2. Killing those who can’t speak for themselves
–Active vs. passive Euthanasia.
–patients that can’t make their own decisions.
–defective infants.

3. Physician-assisted suicide

4. Ethical issues in reproductive science
–surrogate motherhood.
–fertility treatments.
–Over population.

5. The use of human embryos in scientific research

6. Elective cosmetic surgery and surgical addiction
7. The use of animals in scientific research

8. Issues involving justice and the allocation of medical resources
–transplants and alchoholics.
–Transplants and the black market.
–Expensive treatments.

9. Involuntary psychiatric care

10. Issues in genomics (genetic counseling/genetic engeneering)

11. Universal heathcare

12. Issues involving HIV/AIDS

13 Final Exam

## 4 thoughts on “New Classes at LaGuardia”

1. CHRISSYSNOW says:

Lurking…there’s another one of those words that bring to mind negative connotations hmmmm… Anyway professor the course on medical ethics is something that I wish ws being taught now, as a matter of fact I think it should be a required part of the Human Services/Mental health course load. I work in a psychiatric hospital, and some of these ethical dilemma present to the workers just about everyday. I was listening to NPR this morning where the discussion was centered mostly around what to do with people who become non-compliant treatment or have no treatment. They were speaking about how the police may or may not be trained to deal with this new brand of sometimes violent and unpredictable offender. They drop them off almost everyday to us from Riker’s Island. Anyway there are also other interesting issues that you bring to mind, like treatment over objectionin a psych setting. Other things come to mind like we see animal shelters pushing adoption of dogs already in existence but not many physicians push adopting a child already in existencewhen a woman is able to have a child. And why can’t there be a stem cell bank in the very near future. Animal useage in research like you mentioned. I once worked in a research department that used the inpatients as test subjects for new medications,(of course being of unsound mental health they signed a release) Do you know that many millions of dollars in medication waste take place in a psychiatric hospital as I’m sure happens in a medical hospital. Also that we may have to revisit what the normal look of a woman’s body means in a society that actually advocates the pre-emptive strike of removing a woman’s breast when she tests for the breast cancer causing gene. And lastly on my list the search for perfection in babies, and getting rid of medically viable embryos that are not aestetically plasing to the parents… this issue gets a little personal for me, but what I guess I’m trying to say about this course is AWSOME 🙂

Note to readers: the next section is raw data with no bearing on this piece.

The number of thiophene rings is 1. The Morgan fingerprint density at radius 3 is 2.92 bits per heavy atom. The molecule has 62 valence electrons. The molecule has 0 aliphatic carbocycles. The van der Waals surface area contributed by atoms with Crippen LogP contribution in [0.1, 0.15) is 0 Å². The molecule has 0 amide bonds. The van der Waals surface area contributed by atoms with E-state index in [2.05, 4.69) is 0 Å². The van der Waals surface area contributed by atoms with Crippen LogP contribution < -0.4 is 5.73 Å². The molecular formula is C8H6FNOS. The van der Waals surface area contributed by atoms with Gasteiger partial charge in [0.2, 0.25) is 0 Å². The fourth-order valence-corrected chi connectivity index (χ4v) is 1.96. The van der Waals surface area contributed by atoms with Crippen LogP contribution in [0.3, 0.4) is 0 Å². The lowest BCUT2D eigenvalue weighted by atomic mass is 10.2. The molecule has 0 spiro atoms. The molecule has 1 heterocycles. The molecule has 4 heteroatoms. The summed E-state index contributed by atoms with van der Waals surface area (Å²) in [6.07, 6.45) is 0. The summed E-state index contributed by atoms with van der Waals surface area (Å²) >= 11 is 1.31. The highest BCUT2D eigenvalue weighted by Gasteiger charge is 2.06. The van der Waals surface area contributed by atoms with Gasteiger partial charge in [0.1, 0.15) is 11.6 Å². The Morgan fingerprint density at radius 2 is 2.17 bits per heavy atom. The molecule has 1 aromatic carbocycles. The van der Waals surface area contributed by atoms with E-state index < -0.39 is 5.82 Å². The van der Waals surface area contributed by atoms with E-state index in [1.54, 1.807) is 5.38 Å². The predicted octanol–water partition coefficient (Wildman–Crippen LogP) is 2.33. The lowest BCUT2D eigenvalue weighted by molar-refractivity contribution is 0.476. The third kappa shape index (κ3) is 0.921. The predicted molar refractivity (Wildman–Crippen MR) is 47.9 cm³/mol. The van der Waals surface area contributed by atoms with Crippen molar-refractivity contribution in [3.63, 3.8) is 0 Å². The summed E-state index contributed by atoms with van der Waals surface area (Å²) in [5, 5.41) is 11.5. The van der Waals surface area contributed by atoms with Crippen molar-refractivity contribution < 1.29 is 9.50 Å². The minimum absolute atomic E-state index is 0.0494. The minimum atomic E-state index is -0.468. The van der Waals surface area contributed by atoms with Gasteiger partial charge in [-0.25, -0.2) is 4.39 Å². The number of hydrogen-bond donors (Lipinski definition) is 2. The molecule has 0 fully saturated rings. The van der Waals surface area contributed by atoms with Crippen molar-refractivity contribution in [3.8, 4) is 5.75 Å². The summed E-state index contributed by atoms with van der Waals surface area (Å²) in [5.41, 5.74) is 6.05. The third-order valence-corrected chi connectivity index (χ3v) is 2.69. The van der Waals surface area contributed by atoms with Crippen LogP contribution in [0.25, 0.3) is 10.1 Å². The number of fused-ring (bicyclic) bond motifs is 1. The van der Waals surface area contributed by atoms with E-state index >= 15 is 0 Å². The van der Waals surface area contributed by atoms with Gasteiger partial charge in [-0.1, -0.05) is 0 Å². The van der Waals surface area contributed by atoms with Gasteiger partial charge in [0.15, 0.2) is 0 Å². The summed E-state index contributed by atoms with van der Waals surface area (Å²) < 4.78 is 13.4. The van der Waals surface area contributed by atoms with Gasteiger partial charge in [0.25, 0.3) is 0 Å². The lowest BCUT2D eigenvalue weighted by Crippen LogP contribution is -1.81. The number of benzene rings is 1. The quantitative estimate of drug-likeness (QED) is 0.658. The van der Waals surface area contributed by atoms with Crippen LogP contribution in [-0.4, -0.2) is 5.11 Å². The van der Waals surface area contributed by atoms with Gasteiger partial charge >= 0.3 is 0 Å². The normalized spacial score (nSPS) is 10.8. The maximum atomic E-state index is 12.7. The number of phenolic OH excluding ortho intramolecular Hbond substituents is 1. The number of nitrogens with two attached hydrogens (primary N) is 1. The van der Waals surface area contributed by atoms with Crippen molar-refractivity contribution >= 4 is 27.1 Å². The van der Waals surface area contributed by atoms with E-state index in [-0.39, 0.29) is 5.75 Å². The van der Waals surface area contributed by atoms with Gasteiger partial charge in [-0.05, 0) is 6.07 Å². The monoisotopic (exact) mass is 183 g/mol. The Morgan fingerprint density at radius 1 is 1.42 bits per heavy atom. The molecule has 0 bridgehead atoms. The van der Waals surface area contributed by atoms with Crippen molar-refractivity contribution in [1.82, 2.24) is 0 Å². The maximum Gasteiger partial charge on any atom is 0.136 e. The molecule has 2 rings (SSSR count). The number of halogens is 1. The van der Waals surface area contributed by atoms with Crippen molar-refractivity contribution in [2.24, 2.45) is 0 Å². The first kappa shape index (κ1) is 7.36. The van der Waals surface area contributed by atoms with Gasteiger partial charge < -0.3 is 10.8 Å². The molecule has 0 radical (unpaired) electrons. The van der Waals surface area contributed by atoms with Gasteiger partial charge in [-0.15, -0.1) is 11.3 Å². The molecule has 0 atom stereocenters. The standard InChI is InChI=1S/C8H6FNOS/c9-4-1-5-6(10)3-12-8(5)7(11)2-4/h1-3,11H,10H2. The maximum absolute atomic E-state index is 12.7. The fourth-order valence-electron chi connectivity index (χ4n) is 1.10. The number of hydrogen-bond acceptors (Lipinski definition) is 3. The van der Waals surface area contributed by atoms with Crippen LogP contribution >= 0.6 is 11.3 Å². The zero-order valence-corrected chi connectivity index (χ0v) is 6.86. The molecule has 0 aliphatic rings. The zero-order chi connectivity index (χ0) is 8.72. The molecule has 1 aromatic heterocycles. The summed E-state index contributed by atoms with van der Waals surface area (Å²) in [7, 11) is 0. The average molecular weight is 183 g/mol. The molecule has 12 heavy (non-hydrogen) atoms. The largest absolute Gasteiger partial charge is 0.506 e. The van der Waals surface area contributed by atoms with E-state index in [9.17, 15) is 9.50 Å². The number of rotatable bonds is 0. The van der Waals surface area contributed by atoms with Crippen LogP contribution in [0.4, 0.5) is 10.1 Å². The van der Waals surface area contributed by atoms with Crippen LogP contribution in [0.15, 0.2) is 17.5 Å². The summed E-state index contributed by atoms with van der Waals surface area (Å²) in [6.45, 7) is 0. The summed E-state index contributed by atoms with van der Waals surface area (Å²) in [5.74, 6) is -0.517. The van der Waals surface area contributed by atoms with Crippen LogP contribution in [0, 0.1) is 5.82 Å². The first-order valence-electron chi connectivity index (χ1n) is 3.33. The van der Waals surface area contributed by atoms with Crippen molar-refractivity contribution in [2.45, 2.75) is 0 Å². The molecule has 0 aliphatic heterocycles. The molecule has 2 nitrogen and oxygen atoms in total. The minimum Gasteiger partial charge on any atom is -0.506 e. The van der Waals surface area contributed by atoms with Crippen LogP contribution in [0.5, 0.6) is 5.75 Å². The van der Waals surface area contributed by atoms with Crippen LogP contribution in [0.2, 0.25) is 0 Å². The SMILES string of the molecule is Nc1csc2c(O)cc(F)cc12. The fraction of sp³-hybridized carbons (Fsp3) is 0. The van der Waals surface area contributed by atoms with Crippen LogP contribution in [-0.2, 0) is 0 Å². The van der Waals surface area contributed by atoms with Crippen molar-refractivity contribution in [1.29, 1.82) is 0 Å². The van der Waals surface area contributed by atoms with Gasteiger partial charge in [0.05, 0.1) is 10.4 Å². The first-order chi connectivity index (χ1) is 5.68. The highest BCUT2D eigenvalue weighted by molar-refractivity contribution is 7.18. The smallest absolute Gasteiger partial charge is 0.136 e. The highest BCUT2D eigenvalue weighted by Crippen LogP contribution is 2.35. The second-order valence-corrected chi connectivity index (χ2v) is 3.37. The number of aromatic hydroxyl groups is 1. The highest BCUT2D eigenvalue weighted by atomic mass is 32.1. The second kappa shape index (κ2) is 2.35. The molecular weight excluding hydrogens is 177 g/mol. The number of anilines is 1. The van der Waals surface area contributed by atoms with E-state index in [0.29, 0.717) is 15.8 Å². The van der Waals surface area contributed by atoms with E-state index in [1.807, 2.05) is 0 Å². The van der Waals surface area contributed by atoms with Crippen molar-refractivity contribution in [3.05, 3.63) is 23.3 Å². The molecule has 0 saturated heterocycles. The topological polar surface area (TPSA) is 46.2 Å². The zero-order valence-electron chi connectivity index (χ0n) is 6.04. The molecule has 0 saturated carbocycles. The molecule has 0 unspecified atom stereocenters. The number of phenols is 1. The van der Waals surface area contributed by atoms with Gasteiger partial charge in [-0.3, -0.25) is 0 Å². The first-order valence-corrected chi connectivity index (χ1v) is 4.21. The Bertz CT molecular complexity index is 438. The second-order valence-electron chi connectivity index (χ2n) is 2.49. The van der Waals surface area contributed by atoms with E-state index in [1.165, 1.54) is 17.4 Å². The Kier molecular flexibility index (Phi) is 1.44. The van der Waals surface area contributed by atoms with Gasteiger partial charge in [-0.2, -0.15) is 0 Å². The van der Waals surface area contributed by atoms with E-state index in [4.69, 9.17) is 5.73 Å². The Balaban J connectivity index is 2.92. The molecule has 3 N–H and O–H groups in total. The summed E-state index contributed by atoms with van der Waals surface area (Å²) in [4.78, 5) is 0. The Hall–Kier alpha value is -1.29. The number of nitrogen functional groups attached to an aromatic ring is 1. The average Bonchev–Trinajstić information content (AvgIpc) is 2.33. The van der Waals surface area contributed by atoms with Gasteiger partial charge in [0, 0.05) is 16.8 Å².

2. CHRISSYSNOW says:

Sorry I was just waiting to rant

3. LOL, CHRISSYNOW, “lurking” does bring negative connotations to mind 😀

Professor, even though I have only have enough room for ONE more philosophy course, (I planned on philosopy of religion or social and political, depending on my mood the day I register for the class), logic and philosophy seems great and it’s something I would definitely consider taking. Although I have to ask, how come no philosophy of language? Because philosophy of language is, to me anyway, one of the most interesting topics in philosophy. And in a school where business administration is a very popular major, why no business ethics?

4. Thanks for the feedback!

yeah business ethics is a good idea…I’ll mention it to John Chaffee (the director of the philosophy program). We will do some phil language in the logic course…

Chrissy Snow, ‘lurker’ is the term people use to describe someone who reads a blog but does not comment…no negative connotations were meant! Glad to hear the interest! Tell your friends!!